A Map of the Universe, According to René Descartes
Cartesian vortices are *so* 17-th century.
Often regarded as the father of Western philosophy, René Descartes (1596-1650) is mostly remembered by the pithy summary of his method: Cogito, ergo sum - 'I think, therefore I am'.
Descartes shifted the philosophical debate from the question What is true, which implies a God as the ultimate guarantor of truth, to What is certain, requiring that human intellect alone sort the knowable from the unknowable.
But the cogitating Frenchman did even more than this. He also was a mathematician (developing analytic geometry) and a scientist (contributing to the field of optics), and had a thing or two to say about the cosmos as well.
This map of the universe was taken from his Principia philosophiae ('The Principles of Philosophy', 1644). The map illustrates Descartes' vortex theory of planetary motion, by which he attempts to explain the orbits of planets and comets and other celestial phenomena.
In cartesian cosmology, a vortex is a large circling band containing these planets or comets and other material particles. Our solar system and the entire universe consist of a network of interlocking vortices, which are subject to gravitational and centrifugal powers.
All matter in the universe exists in one of three elements, and the universe itself operates, mechanically and circularly, as it did when it was created by God. By placing the earth at rest within a vortex band as it circled the sun, Descartes aimed to endorse a form of heliocentrism without confronting Church doctrine, which stated that the earth rests motionless within a celestial system that revolves around it.
While this vortex theory originally was one of the most influential aspects of cartesian physics, that influence was on the wane by the mid-18th century.
Strange Maps #854
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Good science is sometimes trumped by the craving for a "big splash."
- Scientists strive to earn credit from their peers, for grants from federal agencies, and so a lot of the decisions that they make are strategic in nature. They're encouraged to publish exciting new findings that demonstrate some new phenomenon that we have never seen before.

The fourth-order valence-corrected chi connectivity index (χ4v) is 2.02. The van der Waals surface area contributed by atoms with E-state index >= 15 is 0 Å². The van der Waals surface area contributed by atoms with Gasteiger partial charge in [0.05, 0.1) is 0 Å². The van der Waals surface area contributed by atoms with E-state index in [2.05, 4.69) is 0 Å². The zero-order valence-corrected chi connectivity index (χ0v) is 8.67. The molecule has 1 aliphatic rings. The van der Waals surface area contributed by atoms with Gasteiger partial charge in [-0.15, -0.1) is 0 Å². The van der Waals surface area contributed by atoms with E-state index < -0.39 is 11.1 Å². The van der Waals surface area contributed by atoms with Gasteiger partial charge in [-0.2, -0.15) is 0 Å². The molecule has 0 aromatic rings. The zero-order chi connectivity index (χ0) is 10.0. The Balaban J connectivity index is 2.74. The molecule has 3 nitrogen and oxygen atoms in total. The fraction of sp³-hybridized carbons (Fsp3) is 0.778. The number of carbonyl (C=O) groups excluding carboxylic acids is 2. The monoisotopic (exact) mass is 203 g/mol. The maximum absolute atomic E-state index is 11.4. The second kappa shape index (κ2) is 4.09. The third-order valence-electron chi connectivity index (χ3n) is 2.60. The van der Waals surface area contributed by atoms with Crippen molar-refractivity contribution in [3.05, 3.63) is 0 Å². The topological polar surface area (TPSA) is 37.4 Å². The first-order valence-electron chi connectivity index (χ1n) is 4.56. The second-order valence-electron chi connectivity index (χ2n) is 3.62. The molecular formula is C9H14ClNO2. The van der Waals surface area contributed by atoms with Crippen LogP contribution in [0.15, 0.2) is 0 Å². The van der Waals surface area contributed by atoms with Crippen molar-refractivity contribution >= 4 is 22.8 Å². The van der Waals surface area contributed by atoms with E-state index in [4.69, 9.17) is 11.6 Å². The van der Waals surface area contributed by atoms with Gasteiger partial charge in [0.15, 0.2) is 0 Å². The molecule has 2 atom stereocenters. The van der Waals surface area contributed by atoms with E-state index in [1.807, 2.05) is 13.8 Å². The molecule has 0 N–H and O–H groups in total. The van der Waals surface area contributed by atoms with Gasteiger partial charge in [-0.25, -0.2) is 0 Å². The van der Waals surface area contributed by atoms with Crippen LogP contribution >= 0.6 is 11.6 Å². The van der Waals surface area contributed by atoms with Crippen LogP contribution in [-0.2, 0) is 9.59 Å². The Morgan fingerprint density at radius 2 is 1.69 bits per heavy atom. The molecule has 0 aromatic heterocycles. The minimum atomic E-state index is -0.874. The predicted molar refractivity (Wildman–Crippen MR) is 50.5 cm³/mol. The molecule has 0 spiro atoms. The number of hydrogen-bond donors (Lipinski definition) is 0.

- This professional pressure can affect their decision-making — to get acclaim they may actually make science worse. That is, a scientist might commit fraud if he thinks he can get away with it or a scientist might rush a result out of the door even though it hasn't been completely verified in order to beat the competition.
- On top of the acclaim of their peers, scientists — with the increasing popularity of science journalism — are starting to be rewarded for doing things that the public is interested in. The good side of this is that the research is more likely to have a public impact, rather than be esoteric. The bad side? To make a "big splash" a scientist may push a study or article that doesn't exemplify good science.
Moans, groans, and gripes release stress hormones in the brain.
Could you give up complaining for a whole month? That's the crux of this interesting piece by Jessica Hullinger over at Fast Company. Hullinger explores the reasons why humans are so predisposed to griping and why, despite these predispositions, we should all try to complain less. As for no complaining for a month, that was the goal for people enrolled in the Complaint Restraint project.
Participants sought to go the entirety of February without so much as a moan, groan, or bellyache.
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- NASA and the European Space Agency (ESA) are working together on missions to a binary asteroid system.
- The DART and Hera missions will attempt to deflect and study the asteroid Didymoon.
- A planetary defense system is important in preventing large-scale catastrophes.
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